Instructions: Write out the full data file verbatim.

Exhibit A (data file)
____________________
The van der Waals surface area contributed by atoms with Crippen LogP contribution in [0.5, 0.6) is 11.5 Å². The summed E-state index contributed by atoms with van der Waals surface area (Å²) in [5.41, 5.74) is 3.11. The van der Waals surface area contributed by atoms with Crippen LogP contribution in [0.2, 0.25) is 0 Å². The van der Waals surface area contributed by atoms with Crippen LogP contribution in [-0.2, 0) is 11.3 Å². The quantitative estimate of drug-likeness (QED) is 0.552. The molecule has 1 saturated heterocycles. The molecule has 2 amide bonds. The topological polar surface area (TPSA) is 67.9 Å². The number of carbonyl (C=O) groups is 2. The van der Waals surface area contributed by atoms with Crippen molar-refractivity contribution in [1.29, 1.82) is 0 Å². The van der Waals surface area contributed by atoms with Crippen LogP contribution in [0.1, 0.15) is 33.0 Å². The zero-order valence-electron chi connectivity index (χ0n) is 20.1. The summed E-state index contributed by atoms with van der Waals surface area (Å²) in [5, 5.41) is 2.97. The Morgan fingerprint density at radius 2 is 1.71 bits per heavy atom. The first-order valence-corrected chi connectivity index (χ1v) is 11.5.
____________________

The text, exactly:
The van der Waals surface area contributed by atoms with Crippen LogP contribution in [0.5, 0.6) is 11.5 Å². The summed E-state index contributed by atoms with van der Waals surface area (Å²) in [5.41, 5.74) is 3.11. The van der Waals surface area contributed by atoms with Crippen LogP contribution in [0.2, 0.25) is 0 Å². The van der Waals surface area contributed by atoms with Crippen LogP contribution in [-0.2, 0) is 11.3 Å². The quantitative estimate of drug-likeness (QED) is 0.552. The molecule has 1 saturated heterocycles. The molecule has 2 amide bonds. The topological polar surface area (TPSA) is 67.9 Å². The number of carbonyl (C=O) groups is 2. The van der Waals surface area contributed by atoms with Crippen molar-refractivity contribution in [1.29, 1.82) is 0 Å². The van der Waals surface area contributed by atoms with Crippen LogP contribution in [0.1, 0.15) is 33.0 Å². The zero-order valence-electron chi connectivity index (χ0n) is 20.1. The summed E-state index contributed by atoms with van der Waals surface area (Å²) in [5, 5.41) is 2.97. The Morgan fingerprint density at radius 2 is 1.71 bits per heavy atom. The first-order valence-corrected chi connectivity index (χ1v) is 11.5.